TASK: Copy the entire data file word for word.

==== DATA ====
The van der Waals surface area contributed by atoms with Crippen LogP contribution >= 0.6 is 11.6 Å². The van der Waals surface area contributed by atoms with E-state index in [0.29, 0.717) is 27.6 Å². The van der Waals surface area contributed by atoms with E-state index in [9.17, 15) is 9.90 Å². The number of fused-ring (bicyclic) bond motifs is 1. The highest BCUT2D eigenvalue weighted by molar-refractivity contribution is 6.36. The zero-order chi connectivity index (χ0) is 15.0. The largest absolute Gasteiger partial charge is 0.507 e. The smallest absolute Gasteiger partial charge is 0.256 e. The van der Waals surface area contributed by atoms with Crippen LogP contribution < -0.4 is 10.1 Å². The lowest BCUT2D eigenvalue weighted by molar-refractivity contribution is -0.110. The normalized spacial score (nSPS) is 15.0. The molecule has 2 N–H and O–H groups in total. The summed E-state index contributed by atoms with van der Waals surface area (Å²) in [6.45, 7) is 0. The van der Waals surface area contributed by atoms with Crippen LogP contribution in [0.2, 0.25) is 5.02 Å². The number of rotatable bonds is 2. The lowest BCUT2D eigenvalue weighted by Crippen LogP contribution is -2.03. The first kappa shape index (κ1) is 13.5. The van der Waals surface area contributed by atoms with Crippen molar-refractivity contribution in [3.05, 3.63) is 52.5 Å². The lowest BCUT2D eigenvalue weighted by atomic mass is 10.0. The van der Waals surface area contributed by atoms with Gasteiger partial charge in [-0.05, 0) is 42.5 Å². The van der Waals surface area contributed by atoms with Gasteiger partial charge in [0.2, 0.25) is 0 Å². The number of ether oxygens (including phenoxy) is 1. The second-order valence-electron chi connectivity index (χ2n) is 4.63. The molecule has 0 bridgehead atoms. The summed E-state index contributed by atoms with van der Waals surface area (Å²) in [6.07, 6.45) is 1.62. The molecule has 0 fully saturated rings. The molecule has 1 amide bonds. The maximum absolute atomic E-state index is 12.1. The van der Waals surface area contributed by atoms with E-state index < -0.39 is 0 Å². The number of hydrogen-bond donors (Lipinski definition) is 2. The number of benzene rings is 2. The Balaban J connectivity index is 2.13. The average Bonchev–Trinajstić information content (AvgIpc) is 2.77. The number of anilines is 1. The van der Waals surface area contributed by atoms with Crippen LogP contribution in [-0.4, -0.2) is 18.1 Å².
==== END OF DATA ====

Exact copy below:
The van der Waals surface area contributed by atoms with Crippen LogP contribution >= 0.6 is 11.6 Å². The van der Waals surface area contributed by atoms with E-state index in [0.29, 0.717) is 27.6 Å². The van der Waals surface area contributed by atoms with E-state index in [9.17, 15) is 9.90 Å². The number of fused-ring (bicyclic) bond motifs is 1. The highest BCUT2D eigenvalue weighted by molar-refractivity contribution is 6.36. The zero-order chi connectivity index (χ0) is 15.0. The largest absolute Gasteiger partial charge is 0.507 e. The smallest absolute Gasteiger partial charge is 0.256 e. The van der Waals surface area contributed by atoms with Crippen LogP contribution < -0.4 is 10.1 Å². The lowest BCUT2D eigenvalue weighted by molar-refractivity contribution is -0.110. The normalized spacial score (nSPS) is 15.0. The molecule has 2 N–H and O–H groups in total. The summed E-state index contributed by atoms with van der Waals surface area (Å²) in [6.45, 7) is 0. The van der Waals surface area contributed by atoms with Crippen LogP contribution in [0.2, 0.25) is 5.02 Å². The number of rotatable bonds is 2. The lowest BCUT2D eigenvalue weighted by Crippen LogP contribution is -2.03. The first kappa shape index (κ1) is 13.5. The van der Waals surface area contributed by atoms with Crippen molar-refractivity contribution in [3.05, 3.63) is 52.5 Å². The lowest BCUT2D eigenvalue weighted by atomic mass is 10.0. The van der Waals surface area contributed by atoms with Gasteiger partial charge in [-0.05, 0) is 42.5 Å². The van der Waals surface area contributed by atoms with Gasteiger partial charge in [0.2, 0.25) is 0 Å². The number of ether oxygens (including phenoxy) is 1. The second-order valence-electron chi connectivity index (χ2n) is 4.63. The molecule has 0 bridgehead atoms. The summed E-state index contributed by atoms with van der Waals surface area (Å²) in [6.07, 6.45) is 1.62. The molecule has 0 fully saturated rings. The molecule has 1 amide bonds. The maximum absolute atomic E-state index is 12.1. The van der Waals surface area contributed by atoms with E-state index < -0.39 is 0 Å². The number of hydrogen-bond donors (Lipinski definition) is 2. The number of benzene rings is 2. The Balaban J connectivity index is 2.13. The average Bonchev–Trinajstić information content (AvgIpc) is 2.77. The number of anilines is 1. The van der Waals surface area contributed by atoms with Crippen LogP contribution in [-0.4, -0.2) is 18.1 Å².